Table 18.5 Seismic Wave Heights for Planetoid Oceanic Impact*
(mean impact velocity 10 km/sec)

Seismic Wave Heights 

Diameter of Planetoid

Energy Released on Impact**

5 meters

100 meters

23 megatons

10 meters

200 meters

190 megatons

40 meters

500 meters

3 gigatons

100 meters

1 kilometer

23 gigatons

250 meters

2 kilometers

190 gigatons

*Adapted from tables and equations,504 assuming planetoid density r ~ 5 gm/cm3
**One megaton = 5.76 x 1015 joules


What about planetary flooding? Astronomer Stephen H. Dole has estimated that a multiplication of the terrestrial water supply by a factor of four would be required for complete inundation of all the continents.214 Where might aliens find this much water?

Not on Earth, certainly! One old idea is the atmospheric precipitator, a device capable of precipitating out all the water held in the humid. atmosphere. However, simple calculations reveal that if all the liquid in our skies were suddenly condensed, we‘d be standing ankle deep in water. It’s possible that highly localized flooding could occur, but a widespread terrestrial deluge is quite impossible using this technique.

Perhaps ETs could melt the polar icecaps. The two icecaps contain a total of 23 million cubic kilometers of ice.367 With all this water, the absolute sea level will rise only about fifty meters, leaving most of Earth’s surface high and dry. Unfortunately, many of the world’s most populous cities are located near the coast. Dr. Howard A. Wilcox in Hothouse Earth has shown that 33 of the 50 largest metropolitan areas on Earth would probably be inundated. This would displace about 71% of the population of those 50 cities alone -- some 200 million humans.688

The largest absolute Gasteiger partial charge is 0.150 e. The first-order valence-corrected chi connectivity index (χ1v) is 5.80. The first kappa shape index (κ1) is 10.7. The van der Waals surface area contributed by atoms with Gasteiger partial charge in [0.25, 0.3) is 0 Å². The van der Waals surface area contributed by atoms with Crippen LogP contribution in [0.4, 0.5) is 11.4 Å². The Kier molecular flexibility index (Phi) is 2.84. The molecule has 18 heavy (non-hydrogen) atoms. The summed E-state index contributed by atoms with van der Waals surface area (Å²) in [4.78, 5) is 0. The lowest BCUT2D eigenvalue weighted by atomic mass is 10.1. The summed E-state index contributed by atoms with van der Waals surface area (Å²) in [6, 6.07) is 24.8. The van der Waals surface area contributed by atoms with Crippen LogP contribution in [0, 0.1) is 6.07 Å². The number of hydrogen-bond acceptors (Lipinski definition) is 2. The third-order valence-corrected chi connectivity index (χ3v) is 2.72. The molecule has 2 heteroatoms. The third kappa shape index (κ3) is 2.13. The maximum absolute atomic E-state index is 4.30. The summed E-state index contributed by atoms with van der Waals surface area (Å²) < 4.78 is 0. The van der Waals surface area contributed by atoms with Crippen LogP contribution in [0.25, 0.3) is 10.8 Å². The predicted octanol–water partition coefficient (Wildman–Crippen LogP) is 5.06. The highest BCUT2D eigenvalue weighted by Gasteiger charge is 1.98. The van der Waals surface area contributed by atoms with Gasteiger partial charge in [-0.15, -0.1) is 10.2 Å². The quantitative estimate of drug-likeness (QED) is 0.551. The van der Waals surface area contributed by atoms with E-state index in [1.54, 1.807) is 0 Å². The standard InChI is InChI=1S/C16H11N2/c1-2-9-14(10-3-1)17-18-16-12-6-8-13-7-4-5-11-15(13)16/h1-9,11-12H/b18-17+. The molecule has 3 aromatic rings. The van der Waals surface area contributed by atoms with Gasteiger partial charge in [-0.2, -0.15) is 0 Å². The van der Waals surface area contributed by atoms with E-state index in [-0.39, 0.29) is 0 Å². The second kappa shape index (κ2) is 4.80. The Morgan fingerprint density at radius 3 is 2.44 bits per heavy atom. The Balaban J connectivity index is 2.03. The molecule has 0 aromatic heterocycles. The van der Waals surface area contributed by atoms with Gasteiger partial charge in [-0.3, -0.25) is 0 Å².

Wilcox suggests that icecap melting may occur naturally if mankind continues to increase its worldwide energy consumption exponentially. But we are concerned here with the possibility of aliens purposefully thawing the poles. Halacy relates that the Russians have experimented with in creasing the melting rate of snow.547 This is accomplished by dusting the surface with lampblack, causing the ice to absorb solar heat more rapidly and melt. Halacy estimates that to spread a film of carbon black one-tenth of a millimeter thick over the entire northern polar region would require nearly two billion tons of the stuff. A fleet of 1000 B-52H bombers would require 50,000 missions to complete the dispersal. This technique clearly leaves much to be desired.